Option Two: Regenerate the Snapshot
  1. Find the migration before the one that matches your current database status.
  2. Issue command ‘Update-Database – TargetMigration [migrationbeforecurrent]’
  3. This will revert your database ‘back to good’ if you will.
  4. At this point, you can delete your migration that is in between the other two as well as the latest migration that had the duplicate migration code.
  5. Issue Command ‘Add-Migration MyNewMigration’
  6. This will create a new migration that
  7. Issue Command ‘Update-Database

This should bring the database base back to good and inline with the migrations files, as well as creating a new snapshot of the database that matches the current code first model. Note that this option only works if the latest migration exists in your local workspace only. It cannot have been committed to source control.


Best Practices For Teams Using Migrations

  1. Turn off Automatic Migrations – This isn’t just for teams, this is for pretty much anyone using migrations. Automatic migrations takes all control away from the developer on how the database is migrated. You should be in control of the migration files to avoid, ‘It just deleted all my data scenarios’ (Yes, it will do this. Be extra sure you have automatic migration off for anything in Production)
  2. Get latest often – Always having the latest helps to reduce the number of times this scenario occurs.
  3. Check in often – On the contrary, be a good team member by getting new migration checked in as soon as possible.
  4. Designate a migration master – This certainly isn’t going to work for all teams, and it comes with some risk that the migration master becomes a bottle neck for the whole team. But basically, the other developers make changes to the context model, but the actual migration files are always created by one person, that person is always guaranteed to have the correct snapshot of the model if they are the only one creating migration files. This is the only option to completely eliminate the ‘Oww, My Toes’ scenario.

Understanding the Problem is the Hardest Part of Any Software Project

confusion-311388_640It doesn’t matter what piece of software you’re building, the key to success lies in having a deep understanding  of the problem you are aiming to solve.  It’s so common to for a project to get well underway before the problem domain is fully understood. It’s a natural thing to happen.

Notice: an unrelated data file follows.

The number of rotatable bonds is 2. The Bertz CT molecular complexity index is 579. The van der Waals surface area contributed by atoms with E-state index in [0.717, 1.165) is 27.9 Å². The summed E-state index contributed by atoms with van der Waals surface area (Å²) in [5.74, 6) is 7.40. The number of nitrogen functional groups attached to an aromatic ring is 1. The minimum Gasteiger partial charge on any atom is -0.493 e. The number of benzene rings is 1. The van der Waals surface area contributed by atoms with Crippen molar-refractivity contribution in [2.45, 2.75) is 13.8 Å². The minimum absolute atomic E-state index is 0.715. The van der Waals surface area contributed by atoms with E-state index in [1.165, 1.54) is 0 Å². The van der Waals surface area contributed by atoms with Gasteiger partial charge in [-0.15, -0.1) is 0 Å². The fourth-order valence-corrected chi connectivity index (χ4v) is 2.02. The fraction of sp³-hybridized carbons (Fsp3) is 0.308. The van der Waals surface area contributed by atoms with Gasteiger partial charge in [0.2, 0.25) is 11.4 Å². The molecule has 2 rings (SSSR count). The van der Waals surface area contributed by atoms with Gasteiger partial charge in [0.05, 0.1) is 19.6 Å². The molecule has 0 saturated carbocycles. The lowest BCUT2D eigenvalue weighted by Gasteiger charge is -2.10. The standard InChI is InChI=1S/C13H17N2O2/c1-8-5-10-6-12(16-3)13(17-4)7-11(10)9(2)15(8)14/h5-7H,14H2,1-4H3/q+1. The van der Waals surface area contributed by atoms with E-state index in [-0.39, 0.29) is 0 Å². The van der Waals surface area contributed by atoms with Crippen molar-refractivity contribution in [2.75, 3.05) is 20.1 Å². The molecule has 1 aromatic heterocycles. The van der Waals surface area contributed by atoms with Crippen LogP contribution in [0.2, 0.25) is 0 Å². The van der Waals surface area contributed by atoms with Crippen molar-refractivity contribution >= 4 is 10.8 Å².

When a client comes to you with an idea for software, we usually begin by talking about their idea in terms of our technical minds. When they’re explaining whatever requirements they’ve put together, our wheels start spinning with how we’re going to architect our solution, or what how we’re going to design this feature or that. Before we know it, we fire up our IDE of choice and start hammering out our solution.

Before long, we begin to run into scenarios that we’re not sure of what the right answer is. At this point, we are left with a choice: get the answers to the questions we have to better understand the problem, or make assumptions about what is probably the right answer, and keep being productive. The misunderstanding is that breaking stride to get a better understanding of the problem is not productive. When we do this, we’ve already set ourselves up to fail. It doesn’t necessarily mean you are going to fail, but there will be pain. As we jump to implementation, we are giving up great opportunities to dive deep into the problem domain. By taking the time to dive into the problem domain, not only are we still productive, but we’re actually more productive in the long run as we will inevitably be more accurate in our solution, requiring much less rework.

So how do we dive deep into understanding the problem domain? The short answer is to ask questions. But it’s not just asking questions, it’s asking the right questions.

The end user is your greatest asset. The key to understanding the problem is to understand how the end user works and how the product fits into how they work. Get the end user talking and keep them talking by asking “What else?” and “Tell me more about _____”.

Understand the business domain. Your technical domain should match your user’s business domain. When you begin introducing technical terms to a user’s vocabulary, you are attempting to change the way they work. Instead you should be aiming to avoid technical terms that have no place in the business domain.

Understanding the problem domain is both hardest and most important aspect to developing any piece of software. I like to never assume that I know enough about the business domain to make assumptions about it. It’s always a better use of time to get the answers to questions as they come up than making assumptions and continuing down the wrong path.